Being together as a family makes Tymchak feel more at ease. After witnessing how families separate at the border, she doesn’t want to experience this pain.
“Men bring their wives and children to the border, and they say goodbye. Sometimes these men are going to war, so they don’t know if they will ever see their family again,” Tymchak said. Tymchak cannot imagine what it would be like to watch the news about Ukraine, knowing her husband is still there.
After the invasion, Tymchak received emails from friends asking about her wellbeing. One name in particular caught her eye– St. Michael’s English Professor Greg Delanty.
“It was great to hear from him after so many years,” she said. Delanty was her professor from 2002-2003 and she enjoyed his classes.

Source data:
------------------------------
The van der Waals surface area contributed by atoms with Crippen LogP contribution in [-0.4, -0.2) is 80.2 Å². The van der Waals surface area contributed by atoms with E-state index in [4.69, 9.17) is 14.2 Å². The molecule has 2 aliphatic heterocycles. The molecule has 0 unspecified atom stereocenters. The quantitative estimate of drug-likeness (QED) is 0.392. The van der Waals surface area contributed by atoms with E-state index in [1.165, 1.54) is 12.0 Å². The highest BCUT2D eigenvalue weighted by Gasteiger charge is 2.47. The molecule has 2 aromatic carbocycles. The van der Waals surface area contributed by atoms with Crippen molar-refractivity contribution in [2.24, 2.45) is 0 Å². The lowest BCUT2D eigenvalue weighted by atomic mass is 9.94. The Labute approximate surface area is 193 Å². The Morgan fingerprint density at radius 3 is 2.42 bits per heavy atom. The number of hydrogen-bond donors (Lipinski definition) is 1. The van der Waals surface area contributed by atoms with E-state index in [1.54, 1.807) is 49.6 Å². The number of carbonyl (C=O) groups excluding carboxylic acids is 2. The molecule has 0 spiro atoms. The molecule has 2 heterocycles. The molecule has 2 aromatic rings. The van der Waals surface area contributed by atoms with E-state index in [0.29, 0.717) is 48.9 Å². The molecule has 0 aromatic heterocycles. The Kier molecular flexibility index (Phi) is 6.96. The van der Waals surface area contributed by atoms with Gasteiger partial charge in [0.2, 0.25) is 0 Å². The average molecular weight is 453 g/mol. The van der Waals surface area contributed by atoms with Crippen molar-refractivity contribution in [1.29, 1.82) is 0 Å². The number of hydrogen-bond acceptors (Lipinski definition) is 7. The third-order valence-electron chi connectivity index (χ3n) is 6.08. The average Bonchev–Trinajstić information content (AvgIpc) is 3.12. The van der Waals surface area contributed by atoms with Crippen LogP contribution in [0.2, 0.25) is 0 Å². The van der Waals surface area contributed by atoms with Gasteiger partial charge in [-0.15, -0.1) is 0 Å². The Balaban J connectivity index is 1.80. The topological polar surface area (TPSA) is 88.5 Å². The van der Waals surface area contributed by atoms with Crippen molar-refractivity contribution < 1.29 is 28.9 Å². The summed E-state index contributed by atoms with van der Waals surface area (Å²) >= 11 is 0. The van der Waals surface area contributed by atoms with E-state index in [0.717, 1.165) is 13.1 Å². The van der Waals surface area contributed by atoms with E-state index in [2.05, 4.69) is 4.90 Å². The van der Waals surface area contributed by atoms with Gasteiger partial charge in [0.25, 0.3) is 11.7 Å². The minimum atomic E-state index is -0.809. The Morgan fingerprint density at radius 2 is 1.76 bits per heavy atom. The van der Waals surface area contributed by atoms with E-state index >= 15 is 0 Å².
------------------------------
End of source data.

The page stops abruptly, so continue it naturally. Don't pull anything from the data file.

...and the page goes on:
“When I was at St. Michael’s, I did not have a car, so it was hard for me to get places. Whenever we had to attend a poetry reading off-campus, Professor Delanty would give us a ride,” she said.
Left: Tymchak at her St. Michael’s townhouse. Right: Tymchak in Church street with friends.
Delanty remembers Tymchak as a great and passionate student.
“She was a pleasure to have in the class,” Delanty said. “I could read from her face that she was happy around literature,” he said.
Delanty describes Tymchak as a good writer, but most importantly, a good person. Her passion for literature and openness to learn were qualities Delanty admired.
“She is one of the best students I’ve ever had,” Delanty said.
Tymchak remembers taking an Irish poetry class with Delanty, a romantic poetry class with English Professor Christina Root, and a language and linguistics class with Professor Susan Jenkins, who is now retired.